The Claimant’s situation came to light when he instructed Duncan Lewis Solicitors in his bail matter in July 2018. The case concerns a challenge to the lawfulness of detention of a foreign national offender with accepted mental illness. It also deals with the correct procedural operation of Rule 35 of the Detention Services Rules, safeguarding vulnerable individuals, as well as the operation of unpublished policy relating to internal case progression panels.
The Claimant is an Algerian national. He was convicted of theft and served a sentence in prison. On the expiry of the custodial term, he was detained in an immigration detention centre pursuant to paragraph 2(2) of Schedule 3 to the Immigration Act 1971 ("the 1971 Act") pending deportation from the United Kingdom.
The Claimant argues that his detention was, or became, unlawful because deportation was not imminent. Additionally, his detention breached relevant policy provisions because he was an adult at risk as a result of his mental health issues dating from 16 February 2018, and should not have been detained. The Defendant also failed to send a defective report prepared pursuant to rule 35(3) of the Detention Centre Rules 2001 back to the relevant doctor for further information about the effect of detention on him.
By 13 July 2018, a clinical psychologist had identified that detention was detrimental to our client’s mental health. Therefore continued detention after that date was contrary to relevant guidance and the Home Office had failed to put in place a system ensuring vulnerable persons were not detained.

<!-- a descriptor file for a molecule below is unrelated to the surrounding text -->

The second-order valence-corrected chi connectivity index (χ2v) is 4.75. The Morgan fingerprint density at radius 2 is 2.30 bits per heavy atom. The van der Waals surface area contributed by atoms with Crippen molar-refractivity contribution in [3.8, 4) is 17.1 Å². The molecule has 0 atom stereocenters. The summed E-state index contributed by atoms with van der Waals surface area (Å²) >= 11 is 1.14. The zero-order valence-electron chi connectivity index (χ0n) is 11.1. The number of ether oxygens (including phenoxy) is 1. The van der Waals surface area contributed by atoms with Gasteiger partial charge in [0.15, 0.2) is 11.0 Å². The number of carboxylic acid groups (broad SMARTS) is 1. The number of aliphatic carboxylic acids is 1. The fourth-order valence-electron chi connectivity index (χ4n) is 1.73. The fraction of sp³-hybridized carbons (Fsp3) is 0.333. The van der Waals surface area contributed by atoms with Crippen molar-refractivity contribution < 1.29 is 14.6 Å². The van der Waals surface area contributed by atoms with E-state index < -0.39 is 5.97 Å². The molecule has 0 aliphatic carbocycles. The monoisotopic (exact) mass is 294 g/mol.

The bail judge noted that the client had been detained since January 2018, a considerable period, and there had been a failure to process his asylum claim since then. The judge was shown evidence that the Claimant’s mental and physical health had deteriorated in detention.
At the bail hearing, the Home Office produced decisions refusing and certifying as unfounded the Claimant’s asylum and human rights claims. The Home Office further stated that it was actively pursuing documentation from the Algerian Embassy which would permit the Claimant’s deportation, thereby rendering the detention lawful.
The evidence of contact with the Algerian Embassy was limited and indicated inaction and delay. The Home Office later accepted that the emergency travel document application pack was never sent to the Algerian consulate and the request to them for an update was sent in error.
Judicial review proceedings were issued, contending that detention had become unlawful because deportation was not imminent and there was a breach of policy in relation to the detention of adults at risk. The Claimant was known to be mentally ill from February 2018 and the Defendant failed to take action when a defective report under rule 35(3) was produced.
Permission for judicial review was granted but following the full hearing, Mr Justice Lewis held that the Claimant’s detention was unlawful for two days only, from 14 to 16 August 2018, as there was a delay in acting on a rule 35(1) report which was produced on 10 August and required a response within two days. The judge also noted that he would hear submissions in relation to assessing the amount of damages payable for the two days of unlawful detention.
The Claimant has applied for permission to appeal to the Court of Appeal.
The client was represented by immigration solicitor Vilash Gami, under the supervision of director Zofia Duszynska. Counsel instructed in the matter is Alison Harvey of No5 Chambers.